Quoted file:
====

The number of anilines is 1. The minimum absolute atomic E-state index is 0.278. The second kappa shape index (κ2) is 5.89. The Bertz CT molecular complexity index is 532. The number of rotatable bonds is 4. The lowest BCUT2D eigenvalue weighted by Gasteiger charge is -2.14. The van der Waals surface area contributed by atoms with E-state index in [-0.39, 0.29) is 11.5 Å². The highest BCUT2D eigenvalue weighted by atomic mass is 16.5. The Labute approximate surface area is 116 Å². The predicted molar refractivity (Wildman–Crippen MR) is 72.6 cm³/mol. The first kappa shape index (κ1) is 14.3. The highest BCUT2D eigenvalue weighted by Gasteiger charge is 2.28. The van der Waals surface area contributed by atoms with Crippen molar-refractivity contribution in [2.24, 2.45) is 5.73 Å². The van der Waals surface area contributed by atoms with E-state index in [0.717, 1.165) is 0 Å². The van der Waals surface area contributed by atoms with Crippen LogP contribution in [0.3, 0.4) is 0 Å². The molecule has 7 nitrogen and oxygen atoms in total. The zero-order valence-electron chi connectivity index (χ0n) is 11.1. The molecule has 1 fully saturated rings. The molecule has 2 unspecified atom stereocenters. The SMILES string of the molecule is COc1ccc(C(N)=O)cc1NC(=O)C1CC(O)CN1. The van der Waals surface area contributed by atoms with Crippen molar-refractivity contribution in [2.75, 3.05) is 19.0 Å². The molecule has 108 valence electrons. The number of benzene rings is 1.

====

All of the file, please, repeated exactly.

The number of anilines is 1. The minimum absolute atomic E-state index is 0.278. The second kappa shape index (κ2) is 5.89. The Bertz CT molecular complexity index is 532. The number of rotatable bonds is 4. The lowest BCUT2D eigenvalue weighted by Gasteiger charge is -2.14. The van der Waals surface area contributed by atoms with E-state index in [-0.39, 0.29) is 11.5 Å². The highest BCUT2D eigenvalue weighted by atomic mass is 16.5. The Labute approximate surface area is 116 Å². The predicted molar refractivity (Wildman–Crippen MR) is 72.6 cm³/mol. The first kappa shape index (κ1) is 14.3. The highest BCUT2D eigenvalue weighted by Gasteiger charge is 2.28. The van der Waals surface area contributed by atoms with Crippen molar-refractivity contribution in [2.24, 2.45) is 5.73 Å². The van der Waals surface area contributed by atoms with E-state index in [0.717, 1.165) is 0 Å². The van der Waals surface area contributed by atoms with Crippen LogP contribution in [0.3, 0.4) is 0 Å². The molecule has 7 nitrogen and oxygen atoms in total. The zero-order valence-electron chi connectivity index (χ0n) is 11.1. The molecule has 1 fully saturated rings. The molecule has 2 unspecified atom stereocenters. The SMILES string of the molecule is COc1ccc(C(N)=O)cc1NC(=O)C1CC(O)CN1. The van der Waals surface area contributed by atoms with Crippen molar-refractivity contribution in [2.75, 3.05) is 19.0 Å². The molecule has 108 valence electrons. The number of benzene rings is 1.